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Thus was ‘Reveille’ sounded in Charleston and its harbor on this eventful morning. In an instant all was bustle and activity. Not an absentee was reported at roll-call. The citizens poured down to the battery and the wharves, and women and children crowded each window of the houses overlooking the sea-rapt spectators of the scene. At ten minutes before five o'clock, all the batteries and mortars which encircled the grim fortress were in full play against it.

Round after round had already been fired; and yet, for nearly two hours, not a shot in response had come from Fort Sumter Had Major Anderson been taken by surprise? Or was it that, certain of his ability to pass unscathed through the onslaught thus made upon him, it mattered not how soon or how late he committed his flag in the war ‘in which his heart was not’? At last, however, near seven o'clock, the United States flag having previously been raised, the sound of a gun, not ours, was distinctly heard. Sumter had taken up the gage of battle, and Cummings's Point had first attracted its attention. It was almost a relief to our troops — for gallantry ever admires gallantry, and a worthy foe disdains one who makes no resistance.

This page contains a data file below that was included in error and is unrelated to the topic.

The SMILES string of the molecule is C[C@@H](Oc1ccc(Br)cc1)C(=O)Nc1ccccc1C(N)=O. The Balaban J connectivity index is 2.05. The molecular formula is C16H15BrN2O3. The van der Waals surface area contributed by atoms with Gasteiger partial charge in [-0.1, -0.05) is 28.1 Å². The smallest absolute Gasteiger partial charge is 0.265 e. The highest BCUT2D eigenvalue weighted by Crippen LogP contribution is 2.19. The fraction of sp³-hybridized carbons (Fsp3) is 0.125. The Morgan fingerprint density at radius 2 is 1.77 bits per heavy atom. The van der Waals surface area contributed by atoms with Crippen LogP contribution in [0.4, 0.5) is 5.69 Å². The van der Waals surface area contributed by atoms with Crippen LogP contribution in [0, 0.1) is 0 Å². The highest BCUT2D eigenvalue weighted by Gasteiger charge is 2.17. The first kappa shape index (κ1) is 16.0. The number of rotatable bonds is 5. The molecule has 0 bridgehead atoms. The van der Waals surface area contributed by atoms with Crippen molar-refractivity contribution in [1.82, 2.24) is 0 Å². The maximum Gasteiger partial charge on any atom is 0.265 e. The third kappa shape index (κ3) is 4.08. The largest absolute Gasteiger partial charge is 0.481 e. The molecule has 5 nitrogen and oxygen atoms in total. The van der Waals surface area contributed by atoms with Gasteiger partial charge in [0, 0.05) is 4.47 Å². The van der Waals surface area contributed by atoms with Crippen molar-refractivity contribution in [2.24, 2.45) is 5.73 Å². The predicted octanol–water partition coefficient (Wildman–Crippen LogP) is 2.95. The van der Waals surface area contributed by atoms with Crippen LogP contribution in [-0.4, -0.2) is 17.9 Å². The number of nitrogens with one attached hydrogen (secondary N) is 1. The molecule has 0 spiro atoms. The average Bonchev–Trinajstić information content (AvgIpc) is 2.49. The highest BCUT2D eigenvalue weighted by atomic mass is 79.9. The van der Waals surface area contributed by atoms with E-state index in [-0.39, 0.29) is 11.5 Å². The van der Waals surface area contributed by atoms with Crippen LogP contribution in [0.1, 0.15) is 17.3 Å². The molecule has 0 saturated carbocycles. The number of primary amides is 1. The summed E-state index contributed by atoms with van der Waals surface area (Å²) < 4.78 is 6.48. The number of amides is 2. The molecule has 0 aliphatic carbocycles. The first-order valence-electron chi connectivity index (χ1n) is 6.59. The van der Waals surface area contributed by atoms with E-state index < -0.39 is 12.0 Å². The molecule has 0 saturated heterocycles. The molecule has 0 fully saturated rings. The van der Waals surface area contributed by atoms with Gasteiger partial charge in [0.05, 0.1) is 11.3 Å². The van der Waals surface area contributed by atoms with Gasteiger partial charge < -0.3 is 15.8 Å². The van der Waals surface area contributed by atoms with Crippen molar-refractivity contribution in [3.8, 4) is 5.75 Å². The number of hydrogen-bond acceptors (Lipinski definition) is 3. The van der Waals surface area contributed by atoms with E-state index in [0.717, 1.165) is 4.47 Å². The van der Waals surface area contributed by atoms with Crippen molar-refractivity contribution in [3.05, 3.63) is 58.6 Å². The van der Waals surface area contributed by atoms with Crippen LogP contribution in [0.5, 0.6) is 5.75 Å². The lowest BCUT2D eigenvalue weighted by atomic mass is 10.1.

The action was now general, and was so maintained throughout the day, with vigor on both sides. Our guns were served with admirable spirit, and the accuracy of our range was made evident by the clouds of dust that flew as our balls struck the fort, and by the indentations hollowed in its walls. The precision with which solid shot and shells were thrown from our batteries, mainly Fort Moultrie, was such that the enemy was soon compelled to abandon the use of his barbette guns, several of which had been dismounted in the early part of the bombardment.

The iron-clad battery at Cummings's Point, Fort; Moultrie proper, and that end of Sullivan's Island where the floating battery, the Dahlgren gun, and the enfilade or masked battery had been placed, were the points which attracted Major Anderson's heaviest firing. No better proof could he have given us of the effects of our fire on his fort. An occasional shot only was aimed at Fort Johnson, as if to remind the battery there that the explosion of its first shell was not yet forgiven. Captain Butler's mortar battery, east of Moultrie, had also a share of the enemy's wrath.

The engagement was continued with unceasing vigor until nightfall, although Sumter's fire had evidently slackened before that

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Robert Anderson (2)
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